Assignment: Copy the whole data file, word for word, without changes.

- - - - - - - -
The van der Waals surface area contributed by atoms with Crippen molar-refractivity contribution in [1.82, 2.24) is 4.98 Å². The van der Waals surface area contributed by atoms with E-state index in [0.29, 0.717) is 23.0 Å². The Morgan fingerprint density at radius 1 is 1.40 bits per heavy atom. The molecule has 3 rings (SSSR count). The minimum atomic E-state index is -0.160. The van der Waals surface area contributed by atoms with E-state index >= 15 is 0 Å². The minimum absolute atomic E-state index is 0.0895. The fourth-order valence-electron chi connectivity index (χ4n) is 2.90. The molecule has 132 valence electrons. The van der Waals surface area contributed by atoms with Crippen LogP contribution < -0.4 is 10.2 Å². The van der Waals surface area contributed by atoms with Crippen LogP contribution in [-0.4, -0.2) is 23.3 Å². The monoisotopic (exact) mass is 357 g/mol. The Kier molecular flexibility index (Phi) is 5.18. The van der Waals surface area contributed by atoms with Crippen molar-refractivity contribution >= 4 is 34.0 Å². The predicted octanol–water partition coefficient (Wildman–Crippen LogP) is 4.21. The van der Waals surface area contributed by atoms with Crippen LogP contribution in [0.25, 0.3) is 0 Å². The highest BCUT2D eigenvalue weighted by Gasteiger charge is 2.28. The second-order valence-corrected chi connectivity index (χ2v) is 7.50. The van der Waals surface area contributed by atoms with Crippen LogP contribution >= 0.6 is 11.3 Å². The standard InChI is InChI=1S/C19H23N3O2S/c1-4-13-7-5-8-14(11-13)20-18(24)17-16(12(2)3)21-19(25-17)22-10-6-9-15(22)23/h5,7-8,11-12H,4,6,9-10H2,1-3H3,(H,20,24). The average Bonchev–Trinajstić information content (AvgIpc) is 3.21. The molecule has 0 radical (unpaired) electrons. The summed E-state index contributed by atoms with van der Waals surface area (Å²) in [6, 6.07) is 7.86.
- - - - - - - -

The van der Waals surface area contributed by atoms with Crippen molar-refractivity contribution in [1.82, 2.24) is 4.98 Å². The van der Waals surface area contributed by atoms with E-state index in [0.29, 0.717) is 23.0 Å². The Morgan fingerprint density at radius 1 is 1.40 bits per heavy atom. The molecule has 3 rings (SSSR count). The minimum atomic E-state index is -0.160. The van der Waals surface area contributed by atoms with E-state index >= 15 is 0 Å². The minimum absolute atomic E-state index is 0.0895. The fourth-order valence-electron chi connectivity index (χ4n) is 2.90. The molecule has 132 valence electrons. The van der Waals surface area contributed by atoms with Crippen LogP contribution < -0.4 is 10.2 Å². The van der Waals surface area contributed by atoms with Crippen LogP contribution in [-0.4, -0.2) is 23.3 Å². The monoisotopic (exact) mass is 357 g/mol. The Kier molecular flexibility index (Phi) is 5.18. The van der Waals surface area contributed by atoms with Crippen molar-refractivity contribution >= 4 is 34.0 Å². The predicted octanol–water partition coefficient (Wildman–Crippen LogP) is 4.21. The van der Waals surface area contributed by atoms with Crippen LogP contribution in [0.25, 0.3) is 0 Å². The highest BCUT2D eigenvalue weighted by Gasteiger charge is 2.28. The second-order valence-corrected chi connectivity index (χ2v) is 7.50. The van der Waals surface area contributed by atoms with Crippen LogP contribution >= 0.6 is 11.3 Å². The standard InChI is InChI=1S/C19H23N3O2S/c1-4-13-7-5-8-14(11-13)20-18(24)17-16(12(2)3)21-19(25-17)22-10-6-9-15(22)23/h5,7-8,11-12H,4,6,9-10H2,1-3H3,(H,20,24). The average Bonchev–Trinajstić information content (AvgIpc) is 3.21. The molecule has 0 radical (unpaired) electrons. The summed E-state index contributed by atoms with van der Waals surface area (Å²) in [6, 6.07) is 7.86.